Botched botox Austin Brewer in Bournemouth reviews article from the times newspaper

Don’t be a victim of botched botox. Here at Austin Brewer Facial Aesthetics, we have been saying for a very long time.  All potential aesthetics clients, please do your research. Please be careful.   Please only use a medically qualified professional with suitable training and experience.  

But unfortunately, as this article in The Times Newspaper proves.  Also by the increasing number of clients visiting our Bournemouth clinic for correctional work.  People are still persuaded by cheap deals and the social media lure of free or heavily discounted treatments for sharing and liking pages and posts.

Interesting fact…

Did you know that anyone can call themselves a nurse in the UK? 

Yes, your read that correctly, and yes, that is a very worrying thought.  

There are many social media-based beauty and aesthetics clinics’ that claim they have a nurse injector.  We advise you to ask for their registration number (all medical professionals Drs, Nurses, etc, all have a registration number.)  It is worth checking.  You can also search without their registration number.  Simply go to the NMC website for nurses or GMC website for Drs and search using their name.  Check to see if they are who they are saying they are.  

Anyone willing to mislead someone by saying they are something they are not, should immediately raise a red flag.  A person calling themselves a nurse when they are not is using dishonesty to obtain a potential client.  They are then going to proceed to inject into your face, this is completely shocking and shameful.

Did you know that unless the injector is a medical professional they will not be able to access the correct and legitimate aesthetics training?. 

Did you know that unless a medically trained injector administers your facial aesthetic treatment, you could be at serious risk of any number of complications, reactions and infections?

Did you know that all injectable toxins – used for wrinkle relaxation can legally only be purchased via a reputable Uk pharmacy on prescription?.  

Are you aware of the reason why unqualified non-medical injectors do not purchase via a recognised Uk pharmacy?.   The answer is simple, they are not allowed to.  The reputable UK pharmacies do not recognise them as being suitable for carrying out such treatments, and therefore will not allow them to purchase the product.  

Did you know that a prescription should be used to purchase toxins and fillers?.  Unfortunately, there are plenty of pharmacies popping up online and via social channels.  All of which are offering cheap products and are willing to sell to whoever.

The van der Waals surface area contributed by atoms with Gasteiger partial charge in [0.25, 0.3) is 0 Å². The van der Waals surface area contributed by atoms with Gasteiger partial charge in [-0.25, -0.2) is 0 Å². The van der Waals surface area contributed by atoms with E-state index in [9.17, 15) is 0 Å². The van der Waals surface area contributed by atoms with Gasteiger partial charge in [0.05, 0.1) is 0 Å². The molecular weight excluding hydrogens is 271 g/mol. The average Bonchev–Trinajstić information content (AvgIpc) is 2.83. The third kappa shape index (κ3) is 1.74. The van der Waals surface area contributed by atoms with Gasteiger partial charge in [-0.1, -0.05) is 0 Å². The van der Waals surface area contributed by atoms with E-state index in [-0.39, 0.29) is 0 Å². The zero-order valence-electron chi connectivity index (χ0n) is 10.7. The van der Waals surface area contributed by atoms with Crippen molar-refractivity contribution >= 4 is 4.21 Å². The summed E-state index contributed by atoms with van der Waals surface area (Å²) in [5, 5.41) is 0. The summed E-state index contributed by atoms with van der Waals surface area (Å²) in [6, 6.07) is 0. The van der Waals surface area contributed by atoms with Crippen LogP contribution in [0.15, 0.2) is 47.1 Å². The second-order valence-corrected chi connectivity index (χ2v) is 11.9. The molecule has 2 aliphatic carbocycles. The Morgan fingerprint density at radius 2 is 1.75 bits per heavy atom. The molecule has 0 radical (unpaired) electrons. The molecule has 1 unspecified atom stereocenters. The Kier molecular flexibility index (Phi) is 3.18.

The industry has recently been flooded with unreputable and untrustworthy practitioners.  Who are injecting their clients with products that come via unrecognised sources, only interested in one objective – to take your money.  Such practitioners do not care about you.  They certainly do not have adequate training, should any complications arise or if you need immediate medical assistance.

Human Face - Austin Brewer Facial Aesthetics Bournemouth reviews Botched botox article from The Times Newspaper

The Human Face…

How could anyone who has zero medical training and who does not have the extensive medical knowledge that comes with training for at least three years, know this in detail.  It is seriously worrying,  just how dangerous it would be if you were injected in the wrong place.

Six reasons a medical professional is the only person you should trust to administer cosmetic injectables:

  • They have a professional code of conduct & ethics
  • They have continual training requirements to maintain registration with a governing body – which is a legal requirement.
  • They are accountable for their actions via the governing body
  • They have insurance
  • They have the comprehensive medical knowledge to manage any complications that should arise
  • They purchase their products from reputable Uk pharmacies with a prescription

Unfortunately, we live in a society where everyone wants a deal, whilst this is great for some areas of life.  Medical procedures are not the area to try and get a deal, wait and save for your treatment. You will not regret it.  

Cheap botox or cheap filler is cheap for a reason, it usually means that corners are being cut, to still enable a profit.  

Cheap treatments always work out more expensive in the long run.  As inevitably the results don’t last that long and you end up having to re-treat sooner than should be necessary.  

Let’s do the maths on that cheap lip filler deal

Say you pay:

£120 for your lip filler – great

but then you need them doing again two months later 

so it will cost another £120 

Over the year, you will be paying £720 just for your lips. 

Or £1080 over one year 1/2

Not sounding like such a great deal now

Not to mention the increased trauma to your lips, having to have a needle put in them unnecessarily often. 

However, when you have treatment with Austin your lip filler will cost from £150*

Results will last you at least one year and potentially one year & 1/2.

The products we use are bought from a reputable Uk pharmacy on prescription and have all the batch numbers, which are completely traceable from manufacture to you and your treatment.

(*dependent on the amount required for treatment ) A price list of treatments can be found here. However, we always suggest a free consultation to assess your suitability for treatment and to obtain an accurate price.

Every week we receive so many phone calls and emails that offer us cheap products or another new product.

We would never use these products as they have zero clinical evidence and backing.  It is impossible to know where these products have been made or if they are licensed for use in the Uk.